On the other hand, I totally agree with Christina Gilman ( says…

“For me, it’s a matter of scale. I’m a gardener because I have a small space and I am mostly only aiming to feed my family with what I grow. If there was more space and I was trying to feed more people, then I think I’d be more comfortable with the farmer label.”

What is the difference between a farmer and a gardener?

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And the winning answer is….

Okay, there’s not one. There is just not. Even if someone TELLS you what the difference is, even if that someone has some authoritative label attached to their name, even if it is in the DICTIONARY, you will still have your own idea of a gardener and a farmer. Here is a good example of what I mean…

During a college class, Composition, our instructor gave us a writing assignment to finish in class. His instructions were to write down in one paragraph, a day at the lake. The answers were as lively varied as there were people in the room, however, one woman stuck out. While everyone else wrote mostly positive things, she wrote about what a nightmare it would be to be forced to be stuck around the water all day. She had almost drowned as a child and the lake still gave her the willies. The point of the assignment was to know your reader, know who you are writing for… and no, I won’t get into that, it was long before blogs came out, LOL! The point I am making is that words are important, but if the same word means something to one person and something entirely different to another, how is it that we communicate?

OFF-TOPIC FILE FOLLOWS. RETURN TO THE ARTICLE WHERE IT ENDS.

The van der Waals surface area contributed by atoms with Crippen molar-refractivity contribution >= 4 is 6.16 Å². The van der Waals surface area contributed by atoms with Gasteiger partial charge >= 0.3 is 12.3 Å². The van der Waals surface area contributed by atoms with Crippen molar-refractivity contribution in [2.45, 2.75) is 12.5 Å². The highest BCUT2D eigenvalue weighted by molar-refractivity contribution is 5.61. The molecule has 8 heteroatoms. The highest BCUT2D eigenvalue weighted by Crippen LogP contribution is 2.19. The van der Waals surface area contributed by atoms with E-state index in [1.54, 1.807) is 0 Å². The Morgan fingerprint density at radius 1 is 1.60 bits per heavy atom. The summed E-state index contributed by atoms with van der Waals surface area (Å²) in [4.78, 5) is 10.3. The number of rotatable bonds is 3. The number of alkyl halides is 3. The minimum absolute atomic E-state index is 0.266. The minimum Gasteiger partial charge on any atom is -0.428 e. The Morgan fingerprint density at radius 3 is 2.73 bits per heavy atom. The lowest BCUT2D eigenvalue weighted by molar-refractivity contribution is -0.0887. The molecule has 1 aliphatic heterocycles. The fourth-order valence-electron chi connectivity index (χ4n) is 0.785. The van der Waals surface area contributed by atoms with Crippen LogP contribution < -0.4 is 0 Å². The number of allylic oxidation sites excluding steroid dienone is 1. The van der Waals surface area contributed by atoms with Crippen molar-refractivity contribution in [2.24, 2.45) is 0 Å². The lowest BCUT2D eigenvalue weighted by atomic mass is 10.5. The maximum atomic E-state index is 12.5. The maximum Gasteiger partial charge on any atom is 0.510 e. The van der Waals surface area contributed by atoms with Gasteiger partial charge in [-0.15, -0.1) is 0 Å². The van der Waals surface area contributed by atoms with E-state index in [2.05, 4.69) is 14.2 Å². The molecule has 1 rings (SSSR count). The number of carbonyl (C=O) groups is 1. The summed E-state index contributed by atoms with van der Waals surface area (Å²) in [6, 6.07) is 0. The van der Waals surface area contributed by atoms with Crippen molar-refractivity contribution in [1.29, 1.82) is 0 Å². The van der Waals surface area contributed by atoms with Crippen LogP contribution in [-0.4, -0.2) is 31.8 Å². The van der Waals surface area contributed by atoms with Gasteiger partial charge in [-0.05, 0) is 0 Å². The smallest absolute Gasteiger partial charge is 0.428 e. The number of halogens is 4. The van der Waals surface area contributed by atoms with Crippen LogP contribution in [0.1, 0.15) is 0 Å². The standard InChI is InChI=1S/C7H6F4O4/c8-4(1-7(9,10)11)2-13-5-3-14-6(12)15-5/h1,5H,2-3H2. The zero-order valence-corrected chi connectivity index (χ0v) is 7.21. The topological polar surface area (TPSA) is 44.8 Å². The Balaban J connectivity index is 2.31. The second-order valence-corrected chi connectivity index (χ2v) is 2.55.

I can’t begin to duplicate the sounds that he made while recording this piece, but George Carlin, in “The Class Clown” said…

“Thoughts are fluid, you know Woo, woo, we woo. But then we attach a word to that thought (pops his cheek) and we are stuck with THAT word for THAT thought. So be careful with words.”

On Puget Sound’s Urban Farming Resource someone quoted a friend as saying…

“It’s a federal distinction,” he said. “A farm qualifies for USDA funding. A farm is a business. A garden is a hobby.” As simple as that.

But is it as simple as that?

A wise farmer once said:

“The best addition to our gardens is our footprints applied daily as we spend time caring for our crops”

I consider myself a gardener. I grow food for my family. I don’t call the bounty, “crops” that seems like a farming term to me. And round and round and round we go….

The Ready Store
"The doctor of the future will give no medicine, but will interest his patient in the care of the human frame, in diet and in the cause and prevention of disease" ~ Thomas Jefferson